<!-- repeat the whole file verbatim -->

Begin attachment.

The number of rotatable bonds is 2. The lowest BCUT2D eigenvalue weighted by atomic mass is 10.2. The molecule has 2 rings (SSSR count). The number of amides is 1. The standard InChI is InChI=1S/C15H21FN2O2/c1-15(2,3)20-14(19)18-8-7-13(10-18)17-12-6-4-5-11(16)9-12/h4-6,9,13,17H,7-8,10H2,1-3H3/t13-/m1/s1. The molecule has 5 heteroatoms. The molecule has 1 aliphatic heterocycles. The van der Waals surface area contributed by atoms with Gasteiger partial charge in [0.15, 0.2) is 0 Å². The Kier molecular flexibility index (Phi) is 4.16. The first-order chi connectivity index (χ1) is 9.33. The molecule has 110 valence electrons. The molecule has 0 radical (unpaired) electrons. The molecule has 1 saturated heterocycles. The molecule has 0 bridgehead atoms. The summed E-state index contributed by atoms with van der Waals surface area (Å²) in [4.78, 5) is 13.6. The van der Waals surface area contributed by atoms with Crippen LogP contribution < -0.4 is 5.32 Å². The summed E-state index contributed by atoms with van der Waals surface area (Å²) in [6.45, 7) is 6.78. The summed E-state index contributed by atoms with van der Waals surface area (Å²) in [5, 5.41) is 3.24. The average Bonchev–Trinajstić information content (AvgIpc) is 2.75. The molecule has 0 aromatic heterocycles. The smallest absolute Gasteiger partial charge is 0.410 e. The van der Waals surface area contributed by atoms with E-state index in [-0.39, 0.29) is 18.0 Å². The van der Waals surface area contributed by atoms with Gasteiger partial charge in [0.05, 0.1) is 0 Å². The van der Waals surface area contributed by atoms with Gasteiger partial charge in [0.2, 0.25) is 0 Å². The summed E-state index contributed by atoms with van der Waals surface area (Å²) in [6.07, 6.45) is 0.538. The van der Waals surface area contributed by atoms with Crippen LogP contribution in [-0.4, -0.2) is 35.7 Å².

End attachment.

The number of rotatable bonds is 2. The lowest BCUT2D eigenvalue weighted by atomic mass is 10.2. The molecule has 2 rings (SSSR count). The number of amides is 1. The standard InChI is InChI=1S/C15H21FN2O2/c1-15(2,3)20-14(19)18-8-7-13(10-18)17-12-6-4-5-11(16)9-12/h4-6,9,13,17H,7-8,10H2,1-3H3/t13-/m1/s1. The molecule has 5 heteroatoms. The molecule has 1 aliphatic heterocycles. The van der Waals surface area contributed by atoms with Gasteiger partial charge in [0.15, 0.2) is 0 Å². The Kier molecular flexibility index (Phi) is 4.16. The first-order chi connectivity index (χ1) is 9.33. The molecule has 110 valence electrons. The molecule has 0 radical (unpaired) electrons. The molecule has 1 saturated heterocycles. The molecule has 0 bridgehead atoms. The summed E-state index contributed by atoms with van der Waals surface area (Å²) in [4.78, 5) is 13.6. The van der Waals surface area contributed by atoms with Crippen LogP contribution < -0.4 is 5.32 Å². The summed E-state index contributed by atoms with van der Waals surface area (Å²) in [6.45, 7) is 6.78. The summed E-state index contributed by atoms with van der Waals surface area (Å²) in [5, 5.41) is 3.24. The average Bonchev–Trinajstić information content (AvgIpc) is 2.75. The molecule has 0 aromatic heterocycles. The smallest absolute Gasteiger partial charge is 0.410 e. The van der Waals surface area contributed by atoms with E-state index in [-0.39, 0.29) is 18.0 Å². The van der Waals surface area contributed by atoms with Gasteiger partial charge in [0.05, 0.1) is 0 Å². The van der Waals surface area contributed by atoms with Gasteiger partial charge in [0.2, 0.25) is 0 Å². The summed E-state index contributed by atoms with van der Waals surface area (Å²) in [6.07, 6.45) is 0.538. The van der Waals surface area contributed by atoms with Crippen LogP contribution in [-0.4, -0.2) is 35.7 Å².